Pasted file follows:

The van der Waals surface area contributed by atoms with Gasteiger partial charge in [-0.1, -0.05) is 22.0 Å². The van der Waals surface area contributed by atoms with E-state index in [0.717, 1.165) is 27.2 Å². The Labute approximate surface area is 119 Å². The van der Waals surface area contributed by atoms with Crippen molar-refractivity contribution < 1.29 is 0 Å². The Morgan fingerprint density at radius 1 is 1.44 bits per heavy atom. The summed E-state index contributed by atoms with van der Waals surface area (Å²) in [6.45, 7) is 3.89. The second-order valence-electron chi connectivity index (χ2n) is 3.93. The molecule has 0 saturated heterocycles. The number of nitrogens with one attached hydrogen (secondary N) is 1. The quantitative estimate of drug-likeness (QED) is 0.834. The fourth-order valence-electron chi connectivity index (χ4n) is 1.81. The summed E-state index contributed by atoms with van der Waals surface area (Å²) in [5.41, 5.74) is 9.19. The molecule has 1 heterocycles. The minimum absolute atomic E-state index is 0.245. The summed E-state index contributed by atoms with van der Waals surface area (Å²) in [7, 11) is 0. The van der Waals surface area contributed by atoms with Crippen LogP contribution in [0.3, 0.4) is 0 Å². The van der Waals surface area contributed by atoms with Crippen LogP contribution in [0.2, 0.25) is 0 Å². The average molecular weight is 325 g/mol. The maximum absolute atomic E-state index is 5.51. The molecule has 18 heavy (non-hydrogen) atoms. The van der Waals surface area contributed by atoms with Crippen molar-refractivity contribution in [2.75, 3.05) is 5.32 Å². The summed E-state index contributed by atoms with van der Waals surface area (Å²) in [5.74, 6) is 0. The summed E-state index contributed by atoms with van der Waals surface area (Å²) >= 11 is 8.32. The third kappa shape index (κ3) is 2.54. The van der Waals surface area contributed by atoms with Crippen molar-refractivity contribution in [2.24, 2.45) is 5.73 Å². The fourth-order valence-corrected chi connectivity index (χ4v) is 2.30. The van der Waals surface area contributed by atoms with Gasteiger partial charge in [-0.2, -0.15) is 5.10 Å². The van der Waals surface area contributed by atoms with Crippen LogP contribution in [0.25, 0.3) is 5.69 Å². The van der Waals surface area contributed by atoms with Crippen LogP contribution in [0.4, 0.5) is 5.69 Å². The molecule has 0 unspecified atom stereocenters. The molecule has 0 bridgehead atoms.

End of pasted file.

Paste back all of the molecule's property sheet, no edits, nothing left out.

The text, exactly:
The van der Waals surface area contributed by atoms with Gasteiger partial charge in [-0.1, -0.05) is 22.0 Å². The van der Waals surface area contributed by atoms with E-state index in [0.717, 1.165) is 27.2 Å². The Labute approximate surface area is 119 Å². The van der Waals surface area contributed by atoms with Crippen molar-refractivity contribution < 1.29 is 0 Å². The Morgan fingerprint density at radius 1 is 1.44 bits per heavy atom. The summed E-state index contributed by atoms with van der Waals surface area (Å²) in [6.45, 7) is 3.89. The second-order valence-electron chi connectivity index (χ2n) is 3.93. The molecule has 0 saturated heterocycles. The number of nitrogens with one attached hydrogen (secondary N) is 1. The quantitative estimate of drug-likeness (QED) is 0.834. The fourth-order valence-electron chi connectivity index (χ4n) is 1.81. The summed E-state index contributed by atoms with van der Waals surface area (Å²) in [5.41, 5.74) is 9.19. The molecule has 1 heterocycles. The minimum absolute atomic E-state index is 0.245. The summed E-state index contributed by atoms with van der Waals surface area (Å²) in [7, 11) is 0. The van der Waals surface area contributed by atoms with Crippen LogP contribution in [0.3, 0.4) is 0 Å². The van der Waals surface area contributed by atoms with Crippen LogP contribution in [0.2, 0.25) is 0 Å². The average molecular weight is 325 g/mol. The maximum absolute atomic E-state index is 5.51. The molecule has 18 heavy (non-hydrogen) atoms. The van der Waals surface area contributed by atoms with Crippen molar-refractivity contribution in [2.75, 3.05) is 5.32 Å². The summed E-state index contributed by atoms with van der Waals surface area (Å²) in [5.74, 6) is 0. The summed E-state index contributed by atoms with van der Waals surface area (Å²) >= 11 is 8.32. The third kappa shape index (κ3) is 2.54. The van der Waals surface area contributed by atoms with Crippen molar-refractivity contribution in [2.24, 2.45) is 5.73 Å². The fourth-order valence-corrected chi connectivity index (χ4v) is 2.30. The van der Waals surface area contributed by atoms with Gasteiger partial charge in [-0.2, -0.15) is 5.10 Å². The van der Waals surface area contributed by atoms with Crippen LogP contribution in [0.25, 0.3) is 5.69 Å². The van der Waals surface area contributed by atoms with Crippen LogP contribution in [0.4, 0.5) is 5.69 Å². The molecule has 0 unspecified atom stereocenters. The molecule has 0 bridgehead atoms.